The Prospero Daughter’s universe has a Grand Unified Theory of a fantasy cosmology that is unabashedly and unmistakably Christian in a way that reminds me very strongly of the role playing games In Nomine and Nobilis. The dichotomy and poles of Heaven and Hell are the very real and opposing poles of this universe and while there are a lot of things in the brave new world besides Angels and Demons, all of them, ranging from air spirits to elves to Santa Claus, all fit within this paradigm. Old Gods, Elves, and even Eurynome the Unicorn, Miranda’s patron, are revealed to neatly be slotted in the eternal conflict between Heaven and Hell.
I do get the feeling, and it might not be entirely fair, that Lamplighter took the opportunity in the series to take a kitchen sink approach and decided to put everything legendary and mythological she loves into her cosmology and then some. And so, yes, in the tradition of Narnia, in Prospero Lost, Miranda meets Santa Claus. In addition to the beings mentioned above, there are legendary swords, weapons and artifacts from across cultures and time periods that show up to one degree or another throughout the series. Durandel, for example is the sword of Roland from the Matter of France. Indeed, the entire series is replete with references, allusions and direct borrowings from the Western and not so Western canon. In that way, the Prospero Daughter’s series reminds me strongly of John Myers Myers’ Silverlock.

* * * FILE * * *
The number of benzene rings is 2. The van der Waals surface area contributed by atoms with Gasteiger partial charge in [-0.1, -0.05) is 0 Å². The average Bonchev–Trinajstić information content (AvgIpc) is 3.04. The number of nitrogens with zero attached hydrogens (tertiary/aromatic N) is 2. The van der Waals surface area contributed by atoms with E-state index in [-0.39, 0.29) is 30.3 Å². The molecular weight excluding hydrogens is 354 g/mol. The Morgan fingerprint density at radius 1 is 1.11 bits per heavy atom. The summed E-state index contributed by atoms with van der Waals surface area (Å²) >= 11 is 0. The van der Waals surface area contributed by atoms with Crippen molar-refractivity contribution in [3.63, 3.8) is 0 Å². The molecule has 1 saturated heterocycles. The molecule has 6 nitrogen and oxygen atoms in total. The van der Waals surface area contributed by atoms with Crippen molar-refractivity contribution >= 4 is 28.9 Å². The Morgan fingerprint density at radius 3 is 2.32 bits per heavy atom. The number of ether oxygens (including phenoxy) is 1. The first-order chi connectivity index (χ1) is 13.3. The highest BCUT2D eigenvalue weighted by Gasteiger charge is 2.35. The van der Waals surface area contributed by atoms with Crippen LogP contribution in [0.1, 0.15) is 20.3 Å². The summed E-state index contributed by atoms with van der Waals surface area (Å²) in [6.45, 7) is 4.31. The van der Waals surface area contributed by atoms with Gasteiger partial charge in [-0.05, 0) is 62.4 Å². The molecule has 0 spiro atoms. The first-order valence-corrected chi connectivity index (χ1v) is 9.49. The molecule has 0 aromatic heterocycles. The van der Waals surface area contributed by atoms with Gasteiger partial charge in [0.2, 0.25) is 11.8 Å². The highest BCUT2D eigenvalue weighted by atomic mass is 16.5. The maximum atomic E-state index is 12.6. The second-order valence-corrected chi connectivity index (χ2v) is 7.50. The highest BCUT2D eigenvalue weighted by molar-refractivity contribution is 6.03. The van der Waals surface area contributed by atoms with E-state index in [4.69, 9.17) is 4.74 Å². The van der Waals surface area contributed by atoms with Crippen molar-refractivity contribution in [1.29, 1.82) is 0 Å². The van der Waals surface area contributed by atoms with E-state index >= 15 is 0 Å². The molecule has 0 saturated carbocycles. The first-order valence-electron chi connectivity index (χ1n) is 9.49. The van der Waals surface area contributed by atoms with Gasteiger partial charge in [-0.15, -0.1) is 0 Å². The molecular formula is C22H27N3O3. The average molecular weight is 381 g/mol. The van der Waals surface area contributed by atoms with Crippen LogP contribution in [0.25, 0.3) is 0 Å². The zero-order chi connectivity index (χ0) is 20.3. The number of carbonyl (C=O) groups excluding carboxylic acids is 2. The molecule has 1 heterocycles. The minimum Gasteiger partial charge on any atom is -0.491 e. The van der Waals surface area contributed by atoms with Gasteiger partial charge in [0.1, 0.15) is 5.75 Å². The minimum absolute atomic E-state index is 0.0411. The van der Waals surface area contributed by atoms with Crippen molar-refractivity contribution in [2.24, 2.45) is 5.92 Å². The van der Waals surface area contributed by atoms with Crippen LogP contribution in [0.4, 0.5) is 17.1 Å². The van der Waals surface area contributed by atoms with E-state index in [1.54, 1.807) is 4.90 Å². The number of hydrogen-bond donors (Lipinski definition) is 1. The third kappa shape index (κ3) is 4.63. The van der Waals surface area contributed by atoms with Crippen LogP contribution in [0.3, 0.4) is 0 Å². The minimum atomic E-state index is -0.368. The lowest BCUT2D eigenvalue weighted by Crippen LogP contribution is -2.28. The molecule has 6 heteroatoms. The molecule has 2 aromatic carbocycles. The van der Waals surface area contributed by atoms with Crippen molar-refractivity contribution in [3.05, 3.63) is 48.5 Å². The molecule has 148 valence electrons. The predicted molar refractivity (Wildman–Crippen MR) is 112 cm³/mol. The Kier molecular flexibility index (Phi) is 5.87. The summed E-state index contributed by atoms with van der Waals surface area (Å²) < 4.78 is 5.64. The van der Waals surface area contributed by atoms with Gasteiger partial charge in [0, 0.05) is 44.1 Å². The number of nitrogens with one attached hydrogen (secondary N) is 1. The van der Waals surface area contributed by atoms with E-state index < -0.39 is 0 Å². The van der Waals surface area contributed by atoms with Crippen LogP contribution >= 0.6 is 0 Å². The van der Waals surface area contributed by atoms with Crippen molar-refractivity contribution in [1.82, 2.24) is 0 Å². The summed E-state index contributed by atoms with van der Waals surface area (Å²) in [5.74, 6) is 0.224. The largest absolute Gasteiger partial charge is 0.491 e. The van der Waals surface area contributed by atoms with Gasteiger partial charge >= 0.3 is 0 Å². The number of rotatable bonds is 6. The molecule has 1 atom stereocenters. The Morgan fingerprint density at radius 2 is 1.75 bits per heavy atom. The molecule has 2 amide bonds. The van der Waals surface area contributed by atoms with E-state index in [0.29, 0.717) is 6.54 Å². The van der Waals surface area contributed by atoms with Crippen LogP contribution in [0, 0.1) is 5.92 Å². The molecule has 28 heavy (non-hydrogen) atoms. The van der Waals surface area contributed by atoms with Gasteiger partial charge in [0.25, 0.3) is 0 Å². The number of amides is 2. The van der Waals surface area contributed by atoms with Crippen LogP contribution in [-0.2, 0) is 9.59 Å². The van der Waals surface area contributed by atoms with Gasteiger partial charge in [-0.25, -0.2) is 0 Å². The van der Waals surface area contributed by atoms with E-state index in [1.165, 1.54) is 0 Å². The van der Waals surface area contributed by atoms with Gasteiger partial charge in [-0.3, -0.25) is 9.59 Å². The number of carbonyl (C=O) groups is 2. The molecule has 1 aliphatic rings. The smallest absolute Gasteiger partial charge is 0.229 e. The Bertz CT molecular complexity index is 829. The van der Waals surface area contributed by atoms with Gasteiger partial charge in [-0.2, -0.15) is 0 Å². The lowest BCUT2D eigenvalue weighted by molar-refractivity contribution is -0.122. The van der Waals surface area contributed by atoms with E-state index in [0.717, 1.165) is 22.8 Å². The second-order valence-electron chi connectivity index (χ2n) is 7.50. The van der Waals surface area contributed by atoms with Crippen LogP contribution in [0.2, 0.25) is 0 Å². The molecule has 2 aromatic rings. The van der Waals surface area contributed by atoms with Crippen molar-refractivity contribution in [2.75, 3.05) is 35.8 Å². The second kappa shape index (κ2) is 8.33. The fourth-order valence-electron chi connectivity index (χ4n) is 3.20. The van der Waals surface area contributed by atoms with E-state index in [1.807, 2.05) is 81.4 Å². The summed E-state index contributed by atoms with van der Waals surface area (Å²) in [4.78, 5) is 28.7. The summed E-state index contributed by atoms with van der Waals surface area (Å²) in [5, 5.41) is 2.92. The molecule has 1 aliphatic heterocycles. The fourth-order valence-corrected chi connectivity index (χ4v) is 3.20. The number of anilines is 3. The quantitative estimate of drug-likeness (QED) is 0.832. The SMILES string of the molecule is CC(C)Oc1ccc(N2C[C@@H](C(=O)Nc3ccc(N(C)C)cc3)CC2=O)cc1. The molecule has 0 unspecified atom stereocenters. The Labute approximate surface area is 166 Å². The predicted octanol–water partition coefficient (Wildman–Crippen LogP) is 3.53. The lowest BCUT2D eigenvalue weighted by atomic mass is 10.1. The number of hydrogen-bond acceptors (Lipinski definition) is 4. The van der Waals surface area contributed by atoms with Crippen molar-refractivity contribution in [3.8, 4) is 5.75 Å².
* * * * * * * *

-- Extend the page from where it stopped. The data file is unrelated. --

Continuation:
Alert readers of my reviews might wonder how the Prospero Daughter’s series compares to another fantasy I read and reviewed this year that has an explicitly Christian cosmology: Teresa Frohock’s Miserere, an Autumn Tale. While both books have a literal heaven, hell and world between, the two books could not be any more different.
The tone of the Prospero Daughter’s books, from start to finish, for one thing, is bright-color and light hearted Christian adventure fantasy. This is not to say that setbacks and bad things do not happen to Miranda and her siblings. In point of fact, some of the things that do happen are pretty dark, without question. But unlike Miserere, which I would classify as a dark fantasy done in a relatively grim palette, the Prospero Daughter books are far more cheerful. Sometimes, I think that, given some of the situations that innate and fundamental cheerfulness actually works against the power and the potency of the text.